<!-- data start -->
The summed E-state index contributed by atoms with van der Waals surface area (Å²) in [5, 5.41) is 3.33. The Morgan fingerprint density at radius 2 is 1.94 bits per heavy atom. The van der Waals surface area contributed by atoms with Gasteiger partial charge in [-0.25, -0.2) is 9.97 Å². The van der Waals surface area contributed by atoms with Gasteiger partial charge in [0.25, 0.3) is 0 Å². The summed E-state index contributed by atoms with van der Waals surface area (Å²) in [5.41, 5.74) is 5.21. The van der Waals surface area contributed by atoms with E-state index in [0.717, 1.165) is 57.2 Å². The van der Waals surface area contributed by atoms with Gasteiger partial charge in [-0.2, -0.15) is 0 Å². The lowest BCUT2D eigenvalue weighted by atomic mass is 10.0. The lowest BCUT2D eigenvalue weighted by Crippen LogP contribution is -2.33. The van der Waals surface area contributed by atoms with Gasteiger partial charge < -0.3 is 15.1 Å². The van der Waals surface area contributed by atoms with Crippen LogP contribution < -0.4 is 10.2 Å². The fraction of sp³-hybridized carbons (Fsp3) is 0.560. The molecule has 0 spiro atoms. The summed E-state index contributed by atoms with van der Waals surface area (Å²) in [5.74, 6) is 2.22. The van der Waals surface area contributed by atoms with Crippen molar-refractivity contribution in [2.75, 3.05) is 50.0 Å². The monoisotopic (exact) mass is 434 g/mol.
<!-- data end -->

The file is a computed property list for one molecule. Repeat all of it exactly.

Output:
The summed E-state index contributed by atoms with van der Waals surface area (Å²) in [5, 5.41) is 3.33. The Morgan fingerprint density at radius 2 is 1.94 bits per heavy atom. The van der Waals surface area contributed by atoms with Gasteiger partial charge in [-0.25, -0.2) is 9.97 Å². The van der Waals surface area contributed by atoms with Gasteiger partial charge in [0.25, 0.3) is 0 Å². The summed E-state index contributed by atoms with van der Waals surface area (Å²) in [5.41, 5.74) is 5.21. The van der Waals surface area contributed by atoms with E-state index in [0.717, 1.165) is 57.2 Å². The van der Waals surface area contributed by atoms with Gasteiger partial charge in [-0.2, -0.15) is 0 Å². The lowest BCUT2D eigenvalue weighted by atomic mass is 10.0. The lowest BCUT2D eigenvalue weighted by Crippen LogP contribution is -2.33. The van der Waals surface area contributed by atoms with Gasteiger partial charge < -0.3 is 15.1 Å². The van der Waals surface area contributed by atoms with Crippen LogP contribution < -0.4 is 10.2 Å². The fraction of sp³-hybridized carbons (Fsp3) is 0.560. The molecule has 0 spiro atoms. The summed E-state index contributed by atoms with van der Waals surface area (Å²) in [5.74, 6) is 2.22. The van der Waals surface area contributed by atoms with Crippen molar-refractivity contribution in [2.75, 3.05) is 50.0 Å². The monoisotopic (exact) mass is 434 g/mol.